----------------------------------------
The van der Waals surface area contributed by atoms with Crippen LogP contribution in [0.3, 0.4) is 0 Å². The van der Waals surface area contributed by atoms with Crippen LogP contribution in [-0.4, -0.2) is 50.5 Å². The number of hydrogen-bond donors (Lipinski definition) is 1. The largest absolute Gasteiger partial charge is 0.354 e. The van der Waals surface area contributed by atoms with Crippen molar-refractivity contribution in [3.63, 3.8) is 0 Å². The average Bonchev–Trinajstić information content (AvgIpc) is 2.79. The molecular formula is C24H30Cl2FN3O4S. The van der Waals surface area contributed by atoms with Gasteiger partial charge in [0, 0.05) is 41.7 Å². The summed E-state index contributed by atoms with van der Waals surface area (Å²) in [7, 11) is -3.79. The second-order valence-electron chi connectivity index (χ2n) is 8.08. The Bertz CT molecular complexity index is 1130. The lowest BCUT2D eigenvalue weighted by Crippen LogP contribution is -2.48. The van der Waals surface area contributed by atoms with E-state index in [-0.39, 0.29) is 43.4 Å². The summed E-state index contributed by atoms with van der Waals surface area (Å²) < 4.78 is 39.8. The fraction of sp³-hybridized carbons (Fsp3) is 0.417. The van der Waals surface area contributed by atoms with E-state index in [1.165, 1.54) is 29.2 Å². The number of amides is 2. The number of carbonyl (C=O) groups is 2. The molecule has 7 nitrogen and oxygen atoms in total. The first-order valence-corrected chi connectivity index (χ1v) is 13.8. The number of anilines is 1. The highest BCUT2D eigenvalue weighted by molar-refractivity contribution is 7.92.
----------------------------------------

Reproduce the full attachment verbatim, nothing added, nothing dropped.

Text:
The van der Waals surface area contributed by atoms with Crippen LogP contribution in [0.3, 0.4) is 0 Å². The van der Waals surface area contributed by atoms with Crippen LogP contribution in [-0.4, -0.2) is 50.5 Å². The number of hydrogen-bond donors (Lipinski definition) is 1. The largest absolute Gasteiger partial charge is 0.354 e. The van der Waals surface area contributed by atoms with Crippen molar-refractivity contribution in [3.63, 3.8) is 0 Å². The average Bonchev–Trinajstić information content (AvgIpc) is 2.79. The molecular formula is C24H30Cl2FN3O4S. The van der Waals surface area contributed by atoms with Gasteiger partial charge in [0, 0.05) is 41.7 Å². The summed E-state index contributed by atoms with van der Waals surface area (Å²) in [7, 11) is -3.79. The second-order valence-electron chi connectivity index (χ2n) is 8.08. The Bertz CT molecular complexity index is 1130. The lowest BCUT2D eigenvalue weighted by Crippen LogP contribution is -2.48. The van der Waals surface area contributed by atoms with E-state index in [-0.39, 0.29) is 43.4 Å². The summed E-state index contributed by atoms with van der Waals surface area (Å²) < 4.78 is 39.8. The fraction of sp³-hybridized carbons (Fsp3) is 0.417. The van der Waals surface area contributed by atoms with E-state index in [1.165, 1.54) is 29.2 Å². The number of amides is 2. The number of carbonyl (C=O) groups is 2. The molecule has 7 nitrogen and oxygen atoms in total. The first-order valence-corrected chi connectivity index (χ1v) is 13.8. The number of anilines is 1. The highest BCUT2D eigenvalue weighted by molar-refractivity contribution is 7.92.